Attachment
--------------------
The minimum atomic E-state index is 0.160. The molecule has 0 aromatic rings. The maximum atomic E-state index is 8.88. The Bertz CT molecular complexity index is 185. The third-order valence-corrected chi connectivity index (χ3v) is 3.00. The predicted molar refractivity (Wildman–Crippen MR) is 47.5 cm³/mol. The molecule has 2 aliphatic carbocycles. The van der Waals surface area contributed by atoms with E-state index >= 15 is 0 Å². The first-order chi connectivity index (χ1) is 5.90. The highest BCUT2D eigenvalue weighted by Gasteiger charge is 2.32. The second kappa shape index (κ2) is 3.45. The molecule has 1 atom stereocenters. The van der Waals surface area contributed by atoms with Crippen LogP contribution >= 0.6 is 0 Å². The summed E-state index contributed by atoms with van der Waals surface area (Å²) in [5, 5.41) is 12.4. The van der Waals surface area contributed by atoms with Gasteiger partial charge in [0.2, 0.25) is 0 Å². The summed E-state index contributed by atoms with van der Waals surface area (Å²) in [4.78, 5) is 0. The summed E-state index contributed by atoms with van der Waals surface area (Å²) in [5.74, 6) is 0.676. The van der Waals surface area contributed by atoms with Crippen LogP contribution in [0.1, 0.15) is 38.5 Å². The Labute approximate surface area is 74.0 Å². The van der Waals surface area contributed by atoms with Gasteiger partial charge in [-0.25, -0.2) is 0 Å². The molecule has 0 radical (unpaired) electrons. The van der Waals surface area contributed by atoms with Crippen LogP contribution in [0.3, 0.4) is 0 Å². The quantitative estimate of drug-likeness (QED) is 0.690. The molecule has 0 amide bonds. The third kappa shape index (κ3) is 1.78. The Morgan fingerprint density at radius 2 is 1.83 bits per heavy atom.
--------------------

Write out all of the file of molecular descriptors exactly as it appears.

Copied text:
The minimum atomic E-state index is 0.160. The molecule has 0 aromatic rings. The maximum atomic E-state index is 8.88. The Bertz CT molecular complexity index is 185. The third-order valence-corrected chi connectivity index (χ3v) is 3.00. The predicted molar refractivity (Wildman–Crippen MR) is 47.5 cm³/mol. The molecule has 2 aliphatic carbocycles. The van der Waals surface area contributed by atoms with E-state index >= 15 is 0 Å². The first-order chi connectivity index (χ1) is 5.90. The highest BCUT2D eigenvalue weighted by Gasteiger charge is 2.32. The second kappa shape index (κ2) is 3.45. The molecule has 1 atom stereocenters. The van der Waals surface area contributed by atoms with Crippen LogP contribution >= 0.6 is 0 Å². The summed E-state index contributed by atoms with van der Waals surface area (Å²) in [5, 5.41) is 12.4. The van der Waals surface area contributed by atoms with Gasteiger partial charge in [0.2, 0.25) is 0 Å². The summed E-state index contributed by atoms with van der Waals surface area (Å²) in [4.78, 5) is 0. The summed E-state index contributed by atoms with van der Waals surface area (Å²) in [5.74, 6) is 0.676. The van der Waals surface area contributed by atoms with Crippen LogP contribution in [0.1, 0.15) is 38.5 Å². The Labute approximate surface area is 74.0 Å². The van der Waals surface area contributed by atoms with Gasteiger partial charge in [-0.25, -0.2) is 0 Å². The molecule has 0 radical (unpaired) electrons. The van der Waals surface area contributed by atoms with Crippen LogP contribution in [0.3, 0.4) is 0 Å². The quantitative estimate of drug-likeness (QED) is 0.690. The molecule has 0 amide bonds. The third kappa shape index (κ3) is 1.78. The Morgan fingerprint density at radius 2 is 1.83 bits per heavy atom.